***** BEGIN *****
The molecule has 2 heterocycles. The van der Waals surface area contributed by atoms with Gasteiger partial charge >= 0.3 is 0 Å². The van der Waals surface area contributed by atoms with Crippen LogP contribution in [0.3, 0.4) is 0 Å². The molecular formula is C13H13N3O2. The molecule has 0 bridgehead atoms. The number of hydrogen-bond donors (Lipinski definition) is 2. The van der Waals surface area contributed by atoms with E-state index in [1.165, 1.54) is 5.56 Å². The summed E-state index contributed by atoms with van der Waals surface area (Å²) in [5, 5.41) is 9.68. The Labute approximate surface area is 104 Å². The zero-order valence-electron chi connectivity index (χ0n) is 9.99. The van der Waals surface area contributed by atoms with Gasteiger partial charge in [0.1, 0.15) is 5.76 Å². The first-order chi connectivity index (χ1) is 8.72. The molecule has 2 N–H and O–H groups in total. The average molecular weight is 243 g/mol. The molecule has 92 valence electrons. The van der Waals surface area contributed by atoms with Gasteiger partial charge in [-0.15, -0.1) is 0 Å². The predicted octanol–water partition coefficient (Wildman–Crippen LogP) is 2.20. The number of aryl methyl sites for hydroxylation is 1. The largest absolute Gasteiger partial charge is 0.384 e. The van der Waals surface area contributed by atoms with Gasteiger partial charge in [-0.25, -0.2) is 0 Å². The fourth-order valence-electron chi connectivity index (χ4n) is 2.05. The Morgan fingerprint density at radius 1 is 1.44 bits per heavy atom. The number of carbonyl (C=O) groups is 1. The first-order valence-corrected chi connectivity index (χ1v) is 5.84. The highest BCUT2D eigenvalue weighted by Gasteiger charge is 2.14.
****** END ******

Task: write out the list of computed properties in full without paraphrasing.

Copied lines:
The molecule has 2 heterocycles. The van der Waals surface area contributed by atoms with Gasteiger partial charge >= 0.3 is 0 Å². The van der Waals surface area contributed by atoms with Crippen LogP contribution in [0.3, 0.4) is 0 Å². The molecular formula is C13H13N3O2. The molecule has 0 bridgehead atoms. The number of hydrogen-bond donors (Lipinski definition) is 2. The van der Waals surface area contributed by atoms with E-state index in [1.165, 1.54) is 5.56 Å². The summed E-state index contributed by atoms with van der Waals surface area (Å²) in [5, 5.41) is 9.68. The Labute approximate surface area is 104 Å². The zero-order valence-electron chi connectivity index (χ0n) is 9.99. The van der Waals surface area contributed by atoms with Gasteiger partial charge in [0.1, 0.15) is 5.76 Å². The first-order chi connectivity index (χ1) is 8.72. The molecule has 2 N–H and O–H groups in total. The average molecular weight is 243 g/mol. The molecule has 92 valence electrons. The van der Waals surface area contributed by atoms with Gasteiger partial charge in [-0.15, -0.1) is 0 Å². The predicted octanol–water partition coefficient (Wildman–Crippen LogP) is 2.20. The number of aryl methyl sites for hydroxylation is 1. The largest absolute Gasteiger partial charge is 0.384 e. The van der Waals surface area contributed by atoms with Gasteiger partial charge in [-0.25, -0.2) is 0 Å². The fourth-order valence-electron chi connectivity index (χ4n) is 2.05. The Morgan fingerprint density at radius 1 is 1.44 bits per heavy atom. The number of carbonyl (C=O) groups is 1. The first-order valence-corrected chi connectivity index (χ1v) is 5.84. The highest BCUT2D eigenvalue weighted by Gasteiger charge is 2.14.